Superman, who is also known as “The Man of Steel,” has been fighting for “Truth, Justice and the American Way” since he was created by writer Jerry Siegel and artist Joe Shuster, high school students living in Cleveland, Ohio, in 1933. The iconic super-hero debuted in Action Comics #1, which was cover-dated June 1938.
Cut to Action Comics #987, which was released on Wednesday. In the first part of an adventure entitled “The Oz Effect,” a mysterious force is causing people to give in to their baser instincts, including a white supremacist who attacks Spanish-speaking illegal immigrants for taking his job, which “[t]hey stole from me!” and “[r]uined me!”
Just in the nick of time, Superman puts himself between the gunman, who was wearing an American flag bandanna, and the immigrants, one of whom responded to the rescue by saying: “!Gracias a Dios!” (Thank God!).
The Man of Steel then told the attacker: “Stop this!” and added: “The only person responsible for the blackness smothering your soul -- is you!”
The police arrive, and the super-hero handed over the gunman before telling the officers to make sure the victims are "safe and cared for." An officer replied: "Anything you say, Superman!"
That incident led The Hollywood Reporter senior writer Ryan Parker to post an article entitled “Superman Protects Undocumented Workers From Armed White Supremacist in Latest Comic.”
Parker began by stating: “The moment in the book released Wednesday comes a week after President Trump ended DACA,”
The acronym stands for “Deferred Action for Childhood Arrivals,” which allowed some individuals who entered the country illegally as minors to receive a renewable two-year period of deferred action from deportation and to be eligible for a work permit.
“Perhaps it is just a coincidence,” he stated, “but perhaps not.”
“The moment comes just one week after President Donald Trump made the controversial announcement that he was ending the … policy put in place by former President Barack Obama,” Parker continued. “He then gave Congress a window to save the program.”
“Still, the decision was decried by politicians, civil groups and celebrities alike,” he added. “Nearly 800,000 individuals, known as Dreamers, have received protection to stay in the country through the program.”
“In addition to the DACA announcement,” Parker noted, “Trump was also slammed for comments he made just a few weeks prior when he appeared to be defending a group of white nationalists holding a rally in Charlottesville, Virginia, at which one protester to the rally was killed and numerous others injured.”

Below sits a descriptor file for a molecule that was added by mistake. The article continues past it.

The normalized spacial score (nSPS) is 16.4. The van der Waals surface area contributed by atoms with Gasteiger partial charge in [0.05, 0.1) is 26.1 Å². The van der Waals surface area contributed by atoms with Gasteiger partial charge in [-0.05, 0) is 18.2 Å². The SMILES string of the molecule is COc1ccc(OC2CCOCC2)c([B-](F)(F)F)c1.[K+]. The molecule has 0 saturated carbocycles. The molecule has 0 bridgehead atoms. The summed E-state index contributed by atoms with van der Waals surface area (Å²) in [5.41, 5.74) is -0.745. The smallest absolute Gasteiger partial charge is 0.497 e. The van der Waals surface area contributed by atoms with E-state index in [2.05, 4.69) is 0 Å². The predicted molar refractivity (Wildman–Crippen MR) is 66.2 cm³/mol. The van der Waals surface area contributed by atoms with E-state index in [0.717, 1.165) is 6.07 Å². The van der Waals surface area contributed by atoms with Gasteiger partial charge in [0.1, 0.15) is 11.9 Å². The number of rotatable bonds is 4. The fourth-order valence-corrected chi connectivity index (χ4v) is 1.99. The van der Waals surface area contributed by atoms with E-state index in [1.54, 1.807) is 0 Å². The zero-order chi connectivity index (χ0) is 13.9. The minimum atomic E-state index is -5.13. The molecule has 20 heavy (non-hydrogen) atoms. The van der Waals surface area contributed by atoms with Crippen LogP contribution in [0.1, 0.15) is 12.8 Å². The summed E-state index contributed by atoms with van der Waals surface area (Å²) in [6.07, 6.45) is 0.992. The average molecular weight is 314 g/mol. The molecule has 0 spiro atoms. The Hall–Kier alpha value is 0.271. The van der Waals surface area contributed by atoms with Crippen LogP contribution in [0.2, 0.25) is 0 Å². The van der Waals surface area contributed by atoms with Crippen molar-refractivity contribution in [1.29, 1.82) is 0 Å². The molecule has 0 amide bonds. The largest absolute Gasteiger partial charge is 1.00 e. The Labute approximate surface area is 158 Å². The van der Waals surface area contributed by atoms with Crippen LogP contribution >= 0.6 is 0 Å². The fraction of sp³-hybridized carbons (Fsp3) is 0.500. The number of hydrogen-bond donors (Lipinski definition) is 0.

Obviously, Parker is totally unaware regarding the process of producing comics, which takes months from writing the story, having it drawn by artists and colorists, and finally going to the printing press in time to hit the stands at the designated date.
As a result, there is no chance that anything in the issue reflected something President Trump -- or anyone else, for that matter -- said days or a few weeks before the comic’s release.
In addition, the reporter failed to read the rest of the issue, in which Superman helped sort out many other trouble spots around the world.
They included: halting prisoners in the middle of a jailbreak; stopping an arsonist from burning down a mansion owned by a “one-percenter” because “they deserve to suffer;” and preventing the death of a rhinoceros by poachers who wanted the animal’s horn; but he was unable to rescue a village that was burned to the ground by people from the same country.
The comic, which was reviewed by CBR.com’s Jim Johnson as “a refreshing issue reminding readers of Superman’s altruistic nature, with twists both large and small that put a new spin on the Man of Steel mythos,” was written by Dan Jurgens, drawn by artists Jay Leisten, Jonathan Glapion and Viktor Bogdanovic, colored by Mike Spicer, lettered by Rob Leigh and published by DC Comics.
“Jurgens and Bogdanovic give readers the Superman that they’ve known for decades -- the extraordinary hero dedicated to helping anyone he can on his adopted home world,” Johnson stated.
“Whether it’s delivering the proverbial medicine to sick children, saving the animals or stopping racial prejudice, Jurgens delivers the iconic Superman who has served as the superhero template for generations,” Johnson added.
“Bogdanovic, in turn, renders a Superman who’s both comforting and awe-inspiring to the good guys, while decidedly threatening and intimidating to the bad,” he noted.
Hopefully, the next time Parker decides to review anything from a comic to another form of entertainment, he will take in the entire experience instead of focusing on just one controversial segment and shoehorning that to fit events in his political viewpoint.